2.2 Ethics and Profitability


By the end of this section, you will be able to:

  • Differentiate between short-term and long-term perspectives
  • Differentiate between stockholder and stakeholder
  • Discuss the relationship among ethical behavior, goodwill, and profit
  • Explain the concept of corporate social responsibility

Few directives in business can override the core mission of maximizing shareholder wealth, and today that particularly means increasing quarterly profits. Such an intense focus on one variable over a short time (i.e., a short-term perspective) leads to a short-sighted view of what constitutes business success.

Measuring true profitability, however, requires taking a long-term perspective. We cannot accurately measure success within a quarter of a year; a longer time is often required for a product or service to find its market and gain traction against competitors, or for the effects of a new business policy to be felt. Satisfying consumers’ demands, going green, being socially responsible, and acting above and beyond the basic requirements all take time and money. However, the extra cost and effort will result in profits in the long run. If we measure success from this longer perspective, we are more likely to understand the positive effect ethical behavior has on all who are associated with a business.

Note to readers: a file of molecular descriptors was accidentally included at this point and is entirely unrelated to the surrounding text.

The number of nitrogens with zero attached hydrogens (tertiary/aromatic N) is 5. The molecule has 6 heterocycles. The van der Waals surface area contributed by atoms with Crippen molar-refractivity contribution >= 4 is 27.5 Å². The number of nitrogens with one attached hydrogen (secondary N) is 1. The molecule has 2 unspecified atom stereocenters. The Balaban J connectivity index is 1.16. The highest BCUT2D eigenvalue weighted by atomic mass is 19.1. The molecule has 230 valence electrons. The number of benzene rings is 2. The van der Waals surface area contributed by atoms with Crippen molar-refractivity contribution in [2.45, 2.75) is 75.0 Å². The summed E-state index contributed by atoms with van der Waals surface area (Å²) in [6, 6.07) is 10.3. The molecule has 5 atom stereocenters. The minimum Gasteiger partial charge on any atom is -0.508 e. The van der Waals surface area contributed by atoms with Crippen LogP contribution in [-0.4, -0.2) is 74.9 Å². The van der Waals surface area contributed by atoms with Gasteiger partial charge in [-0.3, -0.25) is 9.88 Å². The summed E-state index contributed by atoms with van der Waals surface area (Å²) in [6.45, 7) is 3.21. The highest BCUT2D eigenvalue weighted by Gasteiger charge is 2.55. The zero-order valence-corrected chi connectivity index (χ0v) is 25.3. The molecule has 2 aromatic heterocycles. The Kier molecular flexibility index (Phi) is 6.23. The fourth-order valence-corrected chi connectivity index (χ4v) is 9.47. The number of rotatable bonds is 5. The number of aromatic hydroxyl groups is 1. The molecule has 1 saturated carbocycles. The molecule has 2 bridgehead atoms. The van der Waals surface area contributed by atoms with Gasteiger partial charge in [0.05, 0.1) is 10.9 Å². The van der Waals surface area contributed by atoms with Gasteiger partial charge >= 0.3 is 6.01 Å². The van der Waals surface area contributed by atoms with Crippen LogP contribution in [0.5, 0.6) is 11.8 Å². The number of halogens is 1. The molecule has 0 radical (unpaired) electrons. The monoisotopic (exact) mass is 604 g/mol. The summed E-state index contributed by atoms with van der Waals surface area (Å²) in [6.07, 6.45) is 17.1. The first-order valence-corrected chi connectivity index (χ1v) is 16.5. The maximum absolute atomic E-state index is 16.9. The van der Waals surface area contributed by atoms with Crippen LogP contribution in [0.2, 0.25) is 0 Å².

Profitability and Success: Thinking Long Term

Decades ago, some management theorists argued that a conscientious manager in a for-profit setting acts ethically by emphasizing solely the maximization of earnings. Today, most commentators contend that ethical business leadership is grounded in doing right by all stakeholders directly affected by a firm’s operations, including, but not limited to, stockholders, or those who own shares of the company’s stock. That is, business leaders do right when they give thought to what is best for all who have a stake in their companies. Not only that, firms actually reap greater material success when they take such an approach, especially over the long run.

Nobel Prize–winning economist Milton Friedman stated in a now-famous New York Times Magazine article in 1970 that the only “social responsibility of a business is to increase its profits.”2 This concept took hold in business and even in business school education. However, although it is certainly permissible and even desirable for a company to pursue profitability as a goal, managers must also have an understanding of the context within which their business operates and of how the wealth they create can add positive value to the world. The context within which they act is society, which permits and facilitates a firm’s existence.